The Living Pulpit. 5 pp.
Mark’s gospel portrays Jesus interacting with children in two vignettes that appear close to each other (Mk 9:36-37 and 10:13-16) in a sequence of teaching episodes I call the “discipleship catechism” (1988:235ff). Both episodes begin with almost identical stage directions (Jesus "takes them in his arms," using enagkalisamenos, a verb unique in the New Testament, 9:36, 10:16), and in both cases Jesus uses children as object lessons of the meaning of "the first will be last” (9:35).
In 9:37 Mark constructed a kind of syllogistic argument based upon the notion of "receiving" (dechetai): "Whoever receives one such as this in my name, receives me; whoever receives me receives not me but the one who sent me." In order to understand the earnestness of this equation, the reader is supposed to recall the disciples, who were themselves "sent" on mission (6:11). There they were vulnerable, dependent upon being "received" in hospitality—in a sense, they were "as children." The warning issued there was: "Whatever place does not receive you or hear you, shake off the dust . . . as witness against them." Now the child threatens to become "a witness against" those disciples who refuse to accept the social transformation of which Jesus spoke in 9:35. And in 10:15, the syllogistic circle will close with a reiteration in the negative: "Whoever does not receive the kingdom like a child, will not enter into it at all!"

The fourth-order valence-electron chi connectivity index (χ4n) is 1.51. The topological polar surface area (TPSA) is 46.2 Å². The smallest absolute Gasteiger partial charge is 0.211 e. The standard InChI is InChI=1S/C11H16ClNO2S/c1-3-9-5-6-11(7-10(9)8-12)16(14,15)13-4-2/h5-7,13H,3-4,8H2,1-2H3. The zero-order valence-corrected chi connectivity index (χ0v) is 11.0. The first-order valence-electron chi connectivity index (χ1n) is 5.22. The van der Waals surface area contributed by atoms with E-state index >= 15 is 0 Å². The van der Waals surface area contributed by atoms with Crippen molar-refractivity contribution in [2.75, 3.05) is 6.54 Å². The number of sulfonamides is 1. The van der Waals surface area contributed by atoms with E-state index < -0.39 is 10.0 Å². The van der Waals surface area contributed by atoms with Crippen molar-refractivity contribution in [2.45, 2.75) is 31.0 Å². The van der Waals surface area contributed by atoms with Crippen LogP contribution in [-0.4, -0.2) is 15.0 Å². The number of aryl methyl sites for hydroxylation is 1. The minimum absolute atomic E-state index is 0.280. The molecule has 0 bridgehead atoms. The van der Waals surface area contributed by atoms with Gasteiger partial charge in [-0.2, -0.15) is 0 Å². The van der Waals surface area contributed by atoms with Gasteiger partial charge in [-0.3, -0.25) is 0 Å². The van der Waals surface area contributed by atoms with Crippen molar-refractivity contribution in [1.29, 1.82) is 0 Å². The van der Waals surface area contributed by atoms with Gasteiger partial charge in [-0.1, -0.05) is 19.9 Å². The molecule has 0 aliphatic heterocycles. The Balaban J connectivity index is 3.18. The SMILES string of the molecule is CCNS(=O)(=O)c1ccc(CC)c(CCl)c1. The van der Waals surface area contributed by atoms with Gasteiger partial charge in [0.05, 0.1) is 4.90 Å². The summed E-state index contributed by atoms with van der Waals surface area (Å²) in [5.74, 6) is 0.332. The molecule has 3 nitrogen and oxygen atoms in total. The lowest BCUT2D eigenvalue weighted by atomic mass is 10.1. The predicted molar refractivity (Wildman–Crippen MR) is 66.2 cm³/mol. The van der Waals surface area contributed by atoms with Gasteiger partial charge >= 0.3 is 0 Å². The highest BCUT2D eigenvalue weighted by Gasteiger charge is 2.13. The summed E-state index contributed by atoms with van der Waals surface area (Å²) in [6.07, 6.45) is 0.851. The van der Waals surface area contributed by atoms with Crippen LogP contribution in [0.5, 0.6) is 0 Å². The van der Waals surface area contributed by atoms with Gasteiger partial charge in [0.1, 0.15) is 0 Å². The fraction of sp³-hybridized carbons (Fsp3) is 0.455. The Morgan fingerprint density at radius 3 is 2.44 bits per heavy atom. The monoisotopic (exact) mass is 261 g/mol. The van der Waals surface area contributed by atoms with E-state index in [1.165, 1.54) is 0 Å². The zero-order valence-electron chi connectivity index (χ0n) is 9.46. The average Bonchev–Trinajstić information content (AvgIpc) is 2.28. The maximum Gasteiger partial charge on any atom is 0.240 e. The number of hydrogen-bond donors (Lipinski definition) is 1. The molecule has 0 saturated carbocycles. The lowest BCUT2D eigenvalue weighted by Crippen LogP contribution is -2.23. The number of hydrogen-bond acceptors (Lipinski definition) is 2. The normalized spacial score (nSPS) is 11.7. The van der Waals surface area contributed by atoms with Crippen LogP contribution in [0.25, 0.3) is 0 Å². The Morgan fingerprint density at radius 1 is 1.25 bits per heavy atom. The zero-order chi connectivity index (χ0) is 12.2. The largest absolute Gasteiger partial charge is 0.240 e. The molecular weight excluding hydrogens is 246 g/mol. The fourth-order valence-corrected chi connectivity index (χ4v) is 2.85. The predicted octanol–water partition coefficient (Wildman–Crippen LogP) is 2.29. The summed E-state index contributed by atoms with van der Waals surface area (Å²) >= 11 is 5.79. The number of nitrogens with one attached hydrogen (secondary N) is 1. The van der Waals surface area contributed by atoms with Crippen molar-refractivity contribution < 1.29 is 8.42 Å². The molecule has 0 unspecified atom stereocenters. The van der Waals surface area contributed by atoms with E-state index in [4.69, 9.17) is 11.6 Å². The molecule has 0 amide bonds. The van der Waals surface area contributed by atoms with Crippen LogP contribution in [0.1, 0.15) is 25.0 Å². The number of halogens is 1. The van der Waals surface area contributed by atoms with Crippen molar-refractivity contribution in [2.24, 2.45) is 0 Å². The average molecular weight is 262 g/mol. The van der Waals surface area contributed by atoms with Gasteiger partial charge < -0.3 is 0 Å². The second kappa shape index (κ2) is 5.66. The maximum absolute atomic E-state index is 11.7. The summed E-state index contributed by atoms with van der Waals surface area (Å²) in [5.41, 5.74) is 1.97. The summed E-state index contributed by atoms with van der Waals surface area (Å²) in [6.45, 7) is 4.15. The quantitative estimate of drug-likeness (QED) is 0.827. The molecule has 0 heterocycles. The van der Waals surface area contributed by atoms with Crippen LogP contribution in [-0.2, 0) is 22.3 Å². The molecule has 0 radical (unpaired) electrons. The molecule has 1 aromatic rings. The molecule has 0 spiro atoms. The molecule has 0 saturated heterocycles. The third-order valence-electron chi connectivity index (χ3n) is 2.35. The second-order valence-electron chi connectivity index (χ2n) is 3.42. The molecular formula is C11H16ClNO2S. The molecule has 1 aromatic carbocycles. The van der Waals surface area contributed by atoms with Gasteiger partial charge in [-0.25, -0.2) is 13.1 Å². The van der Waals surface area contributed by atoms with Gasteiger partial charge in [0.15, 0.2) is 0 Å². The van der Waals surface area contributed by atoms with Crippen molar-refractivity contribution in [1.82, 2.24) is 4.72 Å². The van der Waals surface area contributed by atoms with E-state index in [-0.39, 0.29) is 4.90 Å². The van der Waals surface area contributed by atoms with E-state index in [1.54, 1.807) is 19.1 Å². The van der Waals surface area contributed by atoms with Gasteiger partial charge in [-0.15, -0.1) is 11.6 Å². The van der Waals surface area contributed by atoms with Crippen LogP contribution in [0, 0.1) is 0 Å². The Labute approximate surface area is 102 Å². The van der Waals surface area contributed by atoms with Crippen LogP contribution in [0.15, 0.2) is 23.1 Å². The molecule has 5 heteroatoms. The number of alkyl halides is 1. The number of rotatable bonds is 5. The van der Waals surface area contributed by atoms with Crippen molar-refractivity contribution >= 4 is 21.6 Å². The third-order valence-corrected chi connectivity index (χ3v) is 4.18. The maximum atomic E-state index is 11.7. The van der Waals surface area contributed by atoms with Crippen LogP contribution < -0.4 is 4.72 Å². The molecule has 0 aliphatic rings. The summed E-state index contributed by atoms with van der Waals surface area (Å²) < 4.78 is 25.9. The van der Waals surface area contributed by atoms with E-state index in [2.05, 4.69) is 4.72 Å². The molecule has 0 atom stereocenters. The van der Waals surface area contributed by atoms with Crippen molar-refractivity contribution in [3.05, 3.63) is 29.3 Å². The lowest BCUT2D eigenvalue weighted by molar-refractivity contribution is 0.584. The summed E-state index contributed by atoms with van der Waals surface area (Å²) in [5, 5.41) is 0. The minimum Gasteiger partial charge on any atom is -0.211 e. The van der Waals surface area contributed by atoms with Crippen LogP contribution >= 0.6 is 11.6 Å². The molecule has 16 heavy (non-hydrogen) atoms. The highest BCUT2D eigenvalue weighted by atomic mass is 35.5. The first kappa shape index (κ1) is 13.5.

by Ched Myers
All articles on this site were written by Ched Myers unless otherwise specified.